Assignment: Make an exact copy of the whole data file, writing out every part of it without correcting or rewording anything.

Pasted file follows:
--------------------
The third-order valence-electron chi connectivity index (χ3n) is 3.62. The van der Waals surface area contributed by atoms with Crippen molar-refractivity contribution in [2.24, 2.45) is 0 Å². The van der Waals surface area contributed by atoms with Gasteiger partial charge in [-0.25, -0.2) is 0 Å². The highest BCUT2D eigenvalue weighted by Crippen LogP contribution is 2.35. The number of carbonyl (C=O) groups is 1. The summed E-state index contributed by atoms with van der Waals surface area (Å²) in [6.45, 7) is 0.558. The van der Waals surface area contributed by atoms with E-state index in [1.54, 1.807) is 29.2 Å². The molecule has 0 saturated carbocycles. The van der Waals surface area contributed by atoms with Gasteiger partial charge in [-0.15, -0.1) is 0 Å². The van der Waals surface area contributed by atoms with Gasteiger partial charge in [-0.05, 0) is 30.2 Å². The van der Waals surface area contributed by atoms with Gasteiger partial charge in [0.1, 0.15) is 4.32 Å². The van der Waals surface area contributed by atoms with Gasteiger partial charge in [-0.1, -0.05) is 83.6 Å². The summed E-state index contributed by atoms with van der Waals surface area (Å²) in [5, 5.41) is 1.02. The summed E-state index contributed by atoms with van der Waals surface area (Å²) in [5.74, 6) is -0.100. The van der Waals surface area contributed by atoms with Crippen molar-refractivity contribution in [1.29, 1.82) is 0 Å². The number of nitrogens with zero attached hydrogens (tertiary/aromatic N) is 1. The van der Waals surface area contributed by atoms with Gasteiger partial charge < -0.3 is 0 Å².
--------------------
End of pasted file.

The third-order valence-electron chi connectivity index (χ3n) is 3.62. The van der Waals surface area contributed by atoms with Crippen molar-refractivity contribution in [2.24, 2.45) is 0 Å². The van der Waals surface area contributed by atoms with Gasteiger partial charge in [-0.25, -0.2) is 0 Å². The highest BCUT2D eigenvalue weighted by Crippen LogP contribution is 2.35. The number of carbonyl (C=O) groups is 1. The summed E-state index contributed by atoms with van der Waals surface area (Å²) in [6.45, 7) is 0.558. The van der Waals surface area contributed by atoms with E-state index in [1.54, 1.807) is 29.2 Å². The molecule has 0 saturated carbocycles. The van der Waals surface area contributed by atoms with Gasteiger partial charge in [-0.15, -0.1) is 0 Å². The van der Waals surface area contributed by atoms with Gasteiger partial charge in [-0.05, 0) is 30.2 Å². The van der Waals surface area contributed by atoms with Gasteiger partial charge in [0.1, 0.15) is 4.32 Å². The van der Waals surface area contributed by atoms with Gasteiger partial charge in [-0.1, -0.05) is 83.6 Å². The summed E-state index contributed by atoms with van der Waals surface area (Å²) in [5, 5.41) is 1.02. The summed E-state index contributed by atoms with van der Waals surface area (Å²) in [5.74, 6) is -0.100. The van der Waals surface area contributed by atoms with Crippen molar-refractivity contribution in [1.29, 1.82) is 0 Å². The number of nitrogens with zero attached hydrogens (tertiary/aromatic N) is 1. The van der Waals surface area contributed by atoms with Gasteiger partial charge < -0.3 is 0 Å².